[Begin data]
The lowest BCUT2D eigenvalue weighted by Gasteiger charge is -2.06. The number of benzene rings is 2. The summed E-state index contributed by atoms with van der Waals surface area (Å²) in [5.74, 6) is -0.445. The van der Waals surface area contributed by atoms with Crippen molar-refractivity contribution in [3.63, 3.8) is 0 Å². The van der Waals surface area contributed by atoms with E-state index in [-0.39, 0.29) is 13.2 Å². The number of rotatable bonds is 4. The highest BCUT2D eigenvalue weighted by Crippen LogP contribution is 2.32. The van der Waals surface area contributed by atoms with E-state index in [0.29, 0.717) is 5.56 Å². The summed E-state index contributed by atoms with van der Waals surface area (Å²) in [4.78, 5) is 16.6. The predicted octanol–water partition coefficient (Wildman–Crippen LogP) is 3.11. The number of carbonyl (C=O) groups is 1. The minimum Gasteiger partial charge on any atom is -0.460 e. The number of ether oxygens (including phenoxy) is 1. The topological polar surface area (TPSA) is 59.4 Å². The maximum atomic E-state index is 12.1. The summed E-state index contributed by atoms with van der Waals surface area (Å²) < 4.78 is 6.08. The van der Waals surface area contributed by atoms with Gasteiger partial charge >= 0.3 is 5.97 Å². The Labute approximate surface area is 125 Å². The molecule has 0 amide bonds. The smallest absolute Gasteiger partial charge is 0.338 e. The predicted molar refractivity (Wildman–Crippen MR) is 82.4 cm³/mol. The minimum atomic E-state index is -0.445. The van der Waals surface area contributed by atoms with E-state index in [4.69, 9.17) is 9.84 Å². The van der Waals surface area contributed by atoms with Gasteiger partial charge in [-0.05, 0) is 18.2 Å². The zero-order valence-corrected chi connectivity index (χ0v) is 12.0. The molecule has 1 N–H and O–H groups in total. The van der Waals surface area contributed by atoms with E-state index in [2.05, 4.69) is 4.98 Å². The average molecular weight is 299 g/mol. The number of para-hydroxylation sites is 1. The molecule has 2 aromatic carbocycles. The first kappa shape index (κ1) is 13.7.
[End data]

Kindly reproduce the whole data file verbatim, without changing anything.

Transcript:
The lowest BCUT2D eigenvalue weighted by Gasteiger charge is -2.06. The number of benzene rings is 2. The summed E-state index contributed by atoms with van der Waals surface area (Å²) in [5.74, 6) is -0.445. The van der Waals surface area contributed by atoms with Crippen molar-refractivity contribution in [3.63, 3.8) is 0 Å². The van der Waals surface area contributed by atoms with E-state index in [-0.39, 0.29) is 13.2 Å². The number of rotatable bonds is 4. The highest BCUT2D eigenvalue weighted by Crippen LogP contribution is 2.32. The van der Waals surface area contributed by atoms with E-state index in [0.29, 0.717) is 5.56 Å². The summed E-state index contributed by atoms with van der Waals surface area (Å²) in [4.78, 5) is 16.6. The predicted octanol–water partition coefficient (Wildman–Crippen LogP) is 3.11. The number of carbonyl (C=O) groups is 1. The minimum Gasteiger partial charge on any atom is -0.460 e. The number of ether oxygens (including phenoxy) is 1. The topological polar surface area (TPSA) is 59.4 Å². The maximum atomic E-state index is 12.1. The summed E-state index contributed by atoms with van der Waals surface area (Å²) < 4.78 is 6.08. The van der Waals surface area contributed by atoms with Gasteiger partial charge >= 0.3 is 5.97 Å². The Labute approximate surface area is 125 Å². The molecule has 0 amide bonds. The smallest absolute Gasteiger partial charge is 0.338 e. The predicted molar refractivity (Wildman–Crippen MR) is 82.4 cm³/mol. The minimum atomic E-state index is -0.445. The van der Waals surface area contributed by atoms with E-state index in [4.69, 9.17) is 9.84 Å². The van der Waals surface area contributed by atoms with Gasteiger partial charge in [-0.05, 0) is 18.2 Å². The zero-order valence-corrected chi connectivity index (χ0v) is 12.0. The molecule has 1 N–H and O–H groups in total. The van der Waals surface area contributed by atoms with E-state index in [2.05, 4.69) is 4.98 Å². The average molecular weight is 299 g/mol. The number of para-hydroxylation sites is 1. The molecule has 2 aromatic carbocycles. The first kappa shape index (κ1) is 13.7.